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July 2003-July 2010InteractiveDig Sagalassos
Ankara University students pointing the wall of the waiting room on the upper level of the patlatial mansion
One of the workmen (Mehmet Usta) reassembling the corner of the door leading into the heavily damaged room XVI (originally part of the private bath complex) in the palatial mansion
Consolidation of the collapsed mosaic floor found in room XLVI by Hande Kökten

Photos courtesy Sagalassos Archaeological Research Project. Click on images to enlarge.
by Marc Waelkens

On Site Conservation: August 7-11, 2005

The architectural and fine conservation tasks were carried out following our initial program of priorities as well as the urgencies of the ongoing excavations. This week, the team was directed by Hande Kökten (Ankara, Meslek Yüksel Okulu, Ankara University) and by Mehmet Köyütürk (METU, Ankara).

The architectural works at the palatial mansion in the Domestic Area mainly concentrated on the relatively more complex problems of the structure's south/southeastern spaces. One space, which originally functioned as a kind of small nymphaeum for the mansion, Room XIX, and the rooms adjacent to it were in urgent need of conservation. The complex building phases of this monumental house demand meticulous observation and analysis prior to any intervention. Masonry interventions are only done when the architectural history of the walls are thoroughly understood by means of communication with the excavation director and the archaeologists of the Domestic Area. Room XIX is a very good example of the juxtaposed architectural stratigraphy of the house, where a late wall face hides the better-finished surfaces of the original space. This could be observed not only by the coursing of the masonry, but also because fresco layers of the original surface were visible behind some collapsed sections of the later additions. Repairs such as pointing and capping, as well as systematic dismantling and reassembling, were carried out making sure that the rich architectural stratigraphy remained legible.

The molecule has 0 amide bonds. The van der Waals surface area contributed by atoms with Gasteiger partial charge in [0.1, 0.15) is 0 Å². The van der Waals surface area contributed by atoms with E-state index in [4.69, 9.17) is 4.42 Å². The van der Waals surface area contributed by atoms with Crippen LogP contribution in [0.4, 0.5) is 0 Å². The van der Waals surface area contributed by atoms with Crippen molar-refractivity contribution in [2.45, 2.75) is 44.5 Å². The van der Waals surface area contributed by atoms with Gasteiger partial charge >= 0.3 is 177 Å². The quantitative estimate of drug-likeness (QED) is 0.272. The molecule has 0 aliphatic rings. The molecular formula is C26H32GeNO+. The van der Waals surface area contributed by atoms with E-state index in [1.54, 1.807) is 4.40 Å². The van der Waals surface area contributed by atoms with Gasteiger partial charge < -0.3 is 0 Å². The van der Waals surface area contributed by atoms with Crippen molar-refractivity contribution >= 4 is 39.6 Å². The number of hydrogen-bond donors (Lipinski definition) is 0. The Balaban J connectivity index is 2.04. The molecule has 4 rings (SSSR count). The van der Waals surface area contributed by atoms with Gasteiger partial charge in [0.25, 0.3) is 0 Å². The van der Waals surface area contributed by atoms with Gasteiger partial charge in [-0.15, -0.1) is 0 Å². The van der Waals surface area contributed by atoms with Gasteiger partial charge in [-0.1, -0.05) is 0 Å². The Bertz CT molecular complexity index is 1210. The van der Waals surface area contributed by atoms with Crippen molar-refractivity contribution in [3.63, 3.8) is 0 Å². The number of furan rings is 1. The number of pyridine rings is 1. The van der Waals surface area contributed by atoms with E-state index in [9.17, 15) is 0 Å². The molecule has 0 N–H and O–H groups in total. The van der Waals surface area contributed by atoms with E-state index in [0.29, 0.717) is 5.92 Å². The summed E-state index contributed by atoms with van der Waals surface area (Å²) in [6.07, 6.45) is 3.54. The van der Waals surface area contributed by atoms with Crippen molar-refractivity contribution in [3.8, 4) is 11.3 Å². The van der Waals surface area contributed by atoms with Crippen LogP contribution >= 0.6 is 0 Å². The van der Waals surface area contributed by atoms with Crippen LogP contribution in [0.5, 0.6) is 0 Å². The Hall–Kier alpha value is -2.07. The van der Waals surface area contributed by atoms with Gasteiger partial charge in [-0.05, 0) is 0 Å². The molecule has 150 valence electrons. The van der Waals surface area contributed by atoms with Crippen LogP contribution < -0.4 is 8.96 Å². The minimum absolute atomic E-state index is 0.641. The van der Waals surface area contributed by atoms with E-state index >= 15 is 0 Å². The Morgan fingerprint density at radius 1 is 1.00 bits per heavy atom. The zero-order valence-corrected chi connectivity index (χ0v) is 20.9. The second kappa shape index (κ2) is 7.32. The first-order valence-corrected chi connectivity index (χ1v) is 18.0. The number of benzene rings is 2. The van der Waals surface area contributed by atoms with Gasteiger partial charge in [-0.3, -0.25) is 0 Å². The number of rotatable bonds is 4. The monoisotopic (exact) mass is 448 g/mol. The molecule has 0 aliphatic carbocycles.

In the monumental and relatively well-preserved northern spaces of the palatial mansion, the most crucial task of capping was completed. As well as the higher architectural quality of these spaces, the original pointing on these walls also show better workmanship and possibly use of a better and more durable mortar. Hence they were in a better state of preservation. Trowel marks of the ancient stonemason are still visible at most of the joints (mortar surface) in these northern reception rooms XXII, XXI, and XLIV. Therefore we had to develop a new way of intervention to prevent winter damage to these walls through the joints. Only the visible cracks of the original pointed surfaces were filled with lime mortar (the currently used aggregate composition with additional pigments), and were well documented to test their durability over the winter.

Some members of our team started to work at the Lower Agora, where the back wall of the cistern beneath the late "guard house," as well as the walls of the spaces and the shops to the south of it needed urgent intervention. Most of the walls of the East Portico shops had suffered serious winter damage causing partial collapses. The main reason of such damage was the lack of capping over the wall sections. Therefore the team primarily concentrated on preserving the wall tops.

Further grouting and stabilization of the plasters on the faces of the piers at the Roman Baths and on the walls in Macellum were also carried out.

Other than these routinely expected finds, the excavation team in DA has found collapsed but significant fragments of floor mosaics (see Domestic Area, August 7-11, 2005), which had to be treated and carefully removed from the site. The fine conservation team had to wait for a certain amount of time, which is necessary for the surface of the mosaic to dry before further interventions and started to stabilize the mosaic pieces by applying PVA and cotton tissue on the surface.

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